We do have a few priorities, however, even at this early stage. The United States will emphasize paying more attention to the needs of the most vulnerable, and making improvements in the physical security of refugees. We are also very interested in the consultations' review of protection-based solutions to long-standing refugee crisis.
In identifying these priorities, I don't mean to suggest that we are not interested in multilateral work on asylum. Of course this is a concern. The misuse of asylum regimes by economic migrants is an undeniable threat to protection. I've heard an estimate that the developed world spends 20 times more money on status determination procedures than on support for UNHCR worldwide. This is a statistic that should give us all pause.
In response to the tremendous costs associated with asylum in developed countries, we are hearing suggestions that there should be more formal multilateral, global responsibility for managing asylum and migration flows. This type of arrangement would involve a stricter adherence to the principal of refuge in countries of first asylum, and perhaps expanded international resettlement activities. UNHCR would have an important role in any such effort.
This issue may well come up in the global protection consultations. It is not our idea, and we will have to see what others have in mind. I can, however, tell you this. We would be deeply concerned about placing new demands on UNHCR resources, both human and financial, at a time when the organization is facing serious budget shortfalls. We also want to ensure that any activities are consistent with UNHCR standards, and that persons processed under these procedures are provided with truly durable solutions or are returned in a humane fashion.
Last year, the United States contributed $240 million to UNHCR. Our priority as a donor is strengthening protection for refugees. We believe one of the best ways to do this is by putting more UNHCR protection officers in the field to work directly with the refugees themselves. So to those who want to increase UNHCR's involvement in large-scale migration management and protection regimes, we say, "show us the money."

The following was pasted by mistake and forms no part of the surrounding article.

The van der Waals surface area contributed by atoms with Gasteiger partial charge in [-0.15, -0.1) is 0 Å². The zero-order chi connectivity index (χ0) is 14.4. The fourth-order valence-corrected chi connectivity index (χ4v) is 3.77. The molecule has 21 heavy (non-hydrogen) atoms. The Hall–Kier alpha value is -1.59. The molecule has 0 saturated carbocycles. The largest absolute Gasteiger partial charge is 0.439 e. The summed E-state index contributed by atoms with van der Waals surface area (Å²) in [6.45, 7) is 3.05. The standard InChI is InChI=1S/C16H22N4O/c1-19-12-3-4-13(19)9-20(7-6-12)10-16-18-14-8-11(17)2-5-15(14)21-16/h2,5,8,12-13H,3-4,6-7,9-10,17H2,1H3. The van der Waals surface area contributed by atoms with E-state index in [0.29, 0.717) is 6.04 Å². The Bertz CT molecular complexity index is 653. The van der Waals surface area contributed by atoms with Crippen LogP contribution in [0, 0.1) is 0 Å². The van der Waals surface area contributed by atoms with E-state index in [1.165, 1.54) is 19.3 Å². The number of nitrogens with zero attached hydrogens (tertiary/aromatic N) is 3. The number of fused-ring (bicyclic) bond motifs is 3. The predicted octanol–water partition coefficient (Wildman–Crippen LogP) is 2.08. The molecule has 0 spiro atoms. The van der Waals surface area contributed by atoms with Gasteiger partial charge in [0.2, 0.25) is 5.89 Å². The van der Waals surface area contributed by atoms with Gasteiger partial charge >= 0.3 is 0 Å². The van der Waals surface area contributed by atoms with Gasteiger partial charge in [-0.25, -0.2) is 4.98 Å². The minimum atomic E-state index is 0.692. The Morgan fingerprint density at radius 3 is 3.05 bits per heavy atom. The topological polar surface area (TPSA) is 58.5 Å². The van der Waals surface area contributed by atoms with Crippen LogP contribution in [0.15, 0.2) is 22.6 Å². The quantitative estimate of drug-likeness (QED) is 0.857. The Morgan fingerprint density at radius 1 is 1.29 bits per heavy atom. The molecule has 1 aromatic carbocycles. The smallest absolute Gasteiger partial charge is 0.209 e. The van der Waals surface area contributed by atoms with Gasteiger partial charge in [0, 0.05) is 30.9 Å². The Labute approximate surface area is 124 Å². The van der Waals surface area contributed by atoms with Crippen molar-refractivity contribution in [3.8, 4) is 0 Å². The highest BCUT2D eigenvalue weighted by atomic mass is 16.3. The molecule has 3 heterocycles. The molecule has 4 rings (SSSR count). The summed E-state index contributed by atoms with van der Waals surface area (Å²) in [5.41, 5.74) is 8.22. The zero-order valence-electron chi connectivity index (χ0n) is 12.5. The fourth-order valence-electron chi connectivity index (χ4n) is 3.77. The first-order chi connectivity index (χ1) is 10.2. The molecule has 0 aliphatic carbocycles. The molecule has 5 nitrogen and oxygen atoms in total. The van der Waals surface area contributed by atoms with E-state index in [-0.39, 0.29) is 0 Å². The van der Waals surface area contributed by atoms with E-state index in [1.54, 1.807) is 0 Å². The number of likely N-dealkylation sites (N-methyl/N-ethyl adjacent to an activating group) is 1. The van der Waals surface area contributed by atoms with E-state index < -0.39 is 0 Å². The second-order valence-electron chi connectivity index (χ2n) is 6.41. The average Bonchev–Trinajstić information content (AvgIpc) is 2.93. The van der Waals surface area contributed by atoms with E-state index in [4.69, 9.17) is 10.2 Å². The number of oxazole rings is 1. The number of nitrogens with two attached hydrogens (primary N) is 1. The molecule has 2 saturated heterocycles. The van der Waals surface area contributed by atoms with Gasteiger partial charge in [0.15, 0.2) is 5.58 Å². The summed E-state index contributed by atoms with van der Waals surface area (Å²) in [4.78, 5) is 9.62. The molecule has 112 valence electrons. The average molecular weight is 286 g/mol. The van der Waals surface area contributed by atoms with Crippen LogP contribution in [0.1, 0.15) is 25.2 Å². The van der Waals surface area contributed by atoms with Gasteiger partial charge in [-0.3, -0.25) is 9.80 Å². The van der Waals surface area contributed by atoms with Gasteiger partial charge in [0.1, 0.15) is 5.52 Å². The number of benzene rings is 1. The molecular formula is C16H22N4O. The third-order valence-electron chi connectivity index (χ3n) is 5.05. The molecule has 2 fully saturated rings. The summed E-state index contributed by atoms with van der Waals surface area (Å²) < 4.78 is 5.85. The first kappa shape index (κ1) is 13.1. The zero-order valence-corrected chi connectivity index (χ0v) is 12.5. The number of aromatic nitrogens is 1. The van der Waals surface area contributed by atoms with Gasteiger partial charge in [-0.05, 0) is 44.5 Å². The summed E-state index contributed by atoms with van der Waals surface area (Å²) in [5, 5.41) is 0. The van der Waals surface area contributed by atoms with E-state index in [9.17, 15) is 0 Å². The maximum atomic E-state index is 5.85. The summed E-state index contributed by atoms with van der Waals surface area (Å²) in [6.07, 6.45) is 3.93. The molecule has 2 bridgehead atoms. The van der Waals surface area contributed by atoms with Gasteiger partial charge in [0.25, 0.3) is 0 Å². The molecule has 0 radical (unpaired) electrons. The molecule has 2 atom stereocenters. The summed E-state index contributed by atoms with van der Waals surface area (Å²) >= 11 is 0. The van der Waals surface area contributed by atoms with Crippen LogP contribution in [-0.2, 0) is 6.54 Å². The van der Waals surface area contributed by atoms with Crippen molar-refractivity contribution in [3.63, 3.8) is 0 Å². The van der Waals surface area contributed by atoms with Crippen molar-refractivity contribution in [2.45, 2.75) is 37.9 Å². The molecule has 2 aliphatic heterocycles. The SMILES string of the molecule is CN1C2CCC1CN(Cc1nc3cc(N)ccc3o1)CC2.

I want to close by touching on an issue that's very important to Assistant Secretary Taft, and I think to you too, and that is the involvement of NGOs in the UNHCR consultation process. You can have full confidence that the United States will support a meaningful role for NGOs.
For NGO input to be meaningful, however, it must also be manageable. To maximize your impact in the consultations, I urge you in the American NGO community to work together as a chorus. Reach out to your counterparts in other countries, identify the issues that unite you, and prioritize your concerns. Be realistic, and practical, in your goals.
Frankly, I ask you to recognize that government must be responsive to a variety of legitimate interests. We will support you when we can, but there will be times when we will, respectfully, disagree. We will always, however, share common goals: to provide a welcoming home in the United States for the persecuted, to meet human suffering with compassion and relief, and to protect those unable to protect themselves.
Thank you for this opportunity to speak, and I wish well in your deliberations today.